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Thread: 2.5+ Parent & Child events: When to use it?

  1. #11
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    Volnaiskra's Avatar
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    Quote Originally Posted by Julian82 View Post
    I think deactivation in the middle of a set of grouped events even closes the group immediately, allowing to skip the remaining part of events.
    Yes, I can confirm this. I use this method extensively in my code (and my performance went up noticeably when i started using it!)


    I totally agree. For larger chunks, the group method has many advantages over child events. Though child events are pretty good for small chunks with 3 or 4 events.

  2. #12
    Clicker Fusion 2.5 DeveloperFusion 2.5+ DLCAndroid Export ModuleiOS Export Module
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    Quote Originally Posted by Volnaiskra View Post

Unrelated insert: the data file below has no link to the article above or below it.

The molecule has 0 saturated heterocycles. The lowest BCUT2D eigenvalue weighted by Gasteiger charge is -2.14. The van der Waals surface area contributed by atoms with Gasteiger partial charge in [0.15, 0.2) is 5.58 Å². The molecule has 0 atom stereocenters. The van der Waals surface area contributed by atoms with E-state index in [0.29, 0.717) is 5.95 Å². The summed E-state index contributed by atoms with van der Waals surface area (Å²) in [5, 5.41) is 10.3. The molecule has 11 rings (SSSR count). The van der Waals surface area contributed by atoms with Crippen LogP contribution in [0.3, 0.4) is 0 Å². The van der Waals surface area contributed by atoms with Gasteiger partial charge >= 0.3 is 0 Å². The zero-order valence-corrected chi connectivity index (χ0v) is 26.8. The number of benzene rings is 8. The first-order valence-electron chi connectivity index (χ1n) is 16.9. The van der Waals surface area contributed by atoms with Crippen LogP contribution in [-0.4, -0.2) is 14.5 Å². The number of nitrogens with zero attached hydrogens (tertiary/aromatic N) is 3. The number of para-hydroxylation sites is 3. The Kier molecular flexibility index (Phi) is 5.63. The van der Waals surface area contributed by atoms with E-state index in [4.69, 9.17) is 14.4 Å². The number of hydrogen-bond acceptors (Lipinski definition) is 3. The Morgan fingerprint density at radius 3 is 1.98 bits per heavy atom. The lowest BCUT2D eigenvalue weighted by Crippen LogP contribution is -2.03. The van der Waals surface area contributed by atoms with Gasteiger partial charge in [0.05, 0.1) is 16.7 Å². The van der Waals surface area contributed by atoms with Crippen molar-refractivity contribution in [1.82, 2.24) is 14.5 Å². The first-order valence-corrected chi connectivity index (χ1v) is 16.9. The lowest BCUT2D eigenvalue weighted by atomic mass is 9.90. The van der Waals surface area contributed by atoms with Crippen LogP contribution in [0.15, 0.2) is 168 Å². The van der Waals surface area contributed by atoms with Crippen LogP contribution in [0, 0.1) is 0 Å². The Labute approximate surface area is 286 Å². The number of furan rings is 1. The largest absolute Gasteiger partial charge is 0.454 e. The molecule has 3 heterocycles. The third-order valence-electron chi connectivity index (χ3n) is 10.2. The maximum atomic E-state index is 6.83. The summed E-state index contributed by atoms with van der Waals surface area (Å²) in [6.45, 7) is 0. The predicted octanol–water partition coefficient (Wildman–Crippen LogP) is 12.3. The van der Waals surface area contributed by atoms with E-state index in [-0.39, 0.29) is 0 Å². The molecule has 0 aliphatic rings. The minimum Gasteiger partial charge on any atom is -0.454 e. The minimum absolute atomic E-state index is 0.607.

Yes, I can confirm this. I use this method extensively in my code (and my performance went up noticeably when i started using it!)


    I totally agree. For larger chunks, the group method has many advantages over child events. Though child events are pretty good for small chunks with 3 or 4 events.
    I do not completely understand why the group method has many advantages over child events. Using group method won't make your code more readable. marbenx' examples are a good illustration of this.
    Moreover, repeating the same conditions will automatically make the engine evaluating several times the same condition. It will reduce your performance (except if optimisation is made by compiler).
    And finally, using the group method requires not to forget to deactivate the event group in the proper context. In other words, it needs to handle 2 actions (activating and deactivating) instead of 1.
    In contrary to child events where the context is given in situ and only in 1 event line.
    For example, for the method group:
    If X("Player") < 10 --> Activate Group "Player Lost"